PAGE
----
It takes many skills to be a successful college professor. The first thing you have to do is get a job offer from an institution where you would like to work, competing with many talented competitors for the open position. Once you’re there, you have to plan, fund, and manage a research program, attract and retain graduate students, design courses and lectures and deliver them effectively, and deal with a wide range of problems related to research, teaching, and campus politics. As a rule, no one tells new or future faculty members anything about most of these things, and it is therefore not surprising that becoming a successful professor usually involves a long learning curve. Robert Boice, who has studied many new faculty members, notes that it generally takes 4-5 years for professors to meet or exceed their institution’s standards for research productivity and teaching effectiveness. However, about 5% of them–the ones Boice calls “Quick Starters”–manage to do it in their first 1-2 years. This workshop presents strategies that will help postdoctoral and graduate students get good faculty positions and become quick starters.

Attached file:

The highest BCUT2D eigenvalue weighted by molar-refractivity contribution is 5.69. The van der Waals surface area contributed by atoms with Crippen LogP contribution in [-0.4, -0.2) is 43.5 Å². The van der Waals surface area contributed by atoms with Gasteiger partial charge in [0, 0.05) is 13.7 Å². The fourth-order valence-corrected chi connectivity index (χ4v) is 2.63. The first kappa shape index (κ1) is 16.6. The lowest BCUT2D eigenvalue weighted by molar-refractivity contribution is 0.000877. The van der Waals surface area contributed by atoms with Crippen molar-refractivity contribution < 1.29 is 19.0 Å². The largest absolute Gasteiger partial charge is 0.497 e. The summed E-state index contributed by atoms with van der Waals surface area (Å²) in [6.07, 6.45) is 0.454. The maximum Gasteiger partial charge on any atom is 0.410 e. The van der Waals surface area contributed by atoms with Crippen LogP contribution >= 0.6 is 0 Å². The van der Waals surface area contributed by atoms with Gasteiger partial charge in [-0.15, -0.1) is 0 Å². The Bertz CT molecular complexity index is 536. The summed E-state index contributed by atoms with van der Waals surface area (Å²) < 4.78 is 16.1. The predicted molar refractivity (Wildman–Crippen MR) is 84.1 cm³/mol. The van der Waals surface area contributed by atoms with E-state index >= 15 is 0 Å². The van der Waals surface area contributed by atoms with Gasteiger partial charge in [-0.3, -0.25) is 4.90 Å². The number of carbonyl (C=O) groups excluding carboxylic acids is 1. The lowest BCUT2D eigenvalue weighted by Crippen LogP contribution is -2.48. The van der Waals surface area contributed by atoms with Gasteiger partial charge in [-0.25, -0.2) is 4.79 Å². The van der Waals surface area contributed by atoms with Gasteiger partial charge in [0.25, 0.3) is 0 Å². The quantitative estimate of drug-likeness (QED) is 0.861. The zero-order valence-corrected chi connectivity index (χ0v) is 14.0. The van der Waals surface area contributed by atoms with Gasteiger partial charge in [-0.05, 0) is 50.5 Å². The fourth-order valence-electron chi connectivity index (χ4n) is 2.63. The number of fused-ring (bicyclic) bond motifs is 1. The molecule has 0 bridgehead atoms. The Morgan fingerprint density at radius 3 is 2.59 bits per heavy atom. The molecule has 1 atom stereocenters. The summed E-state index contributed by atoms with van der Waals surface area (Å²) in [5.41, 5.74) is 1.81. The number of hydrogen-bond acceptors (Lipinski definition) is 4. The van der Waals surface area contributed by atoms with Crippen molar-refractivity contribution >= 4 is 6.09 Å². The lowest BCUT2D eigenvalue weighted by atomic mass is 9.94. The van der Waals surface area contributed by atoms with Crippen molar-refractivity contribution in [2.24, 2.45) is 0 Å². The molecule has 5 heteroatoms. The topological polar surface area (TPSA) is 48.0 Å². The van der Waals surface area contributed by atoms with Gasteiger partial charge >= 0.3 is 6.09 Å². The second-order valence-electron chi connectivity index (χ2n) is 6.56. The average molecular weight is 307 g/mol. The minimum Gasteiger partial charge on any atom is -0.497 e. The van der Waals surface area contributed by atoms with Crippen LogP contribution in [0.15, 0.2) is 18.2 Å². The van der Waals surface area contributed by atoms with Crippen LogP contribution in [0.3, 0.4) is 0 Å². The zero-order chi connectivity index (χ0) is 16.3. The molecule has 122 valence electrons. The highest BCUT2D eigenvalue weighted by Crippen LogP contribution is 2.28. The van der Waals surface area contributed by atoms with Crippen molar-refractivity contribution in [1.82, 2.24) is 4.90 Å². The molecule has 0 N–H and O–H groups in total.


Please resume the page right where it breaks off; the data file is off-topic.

Postdoctoral and graduate students contemplating academic careers.
- How can I make a strong impression when I apply and interview for academic positions?
- What mistakes do new faculty members commonly make that limit their research productivity and teaching effectiveness, and how can I avoid them to become a quick starter?
- How do I get a research program started and make it attractive to both funding agencies and graduate students?
- How can I motivate students and get them actively involved in learning?
- What problems am I likely to face as a faculty member (promotion and tenure issues, classroom management, time management, etc.)? How should I deal with them?
Contact Richard Felder for information about scheduling and fees.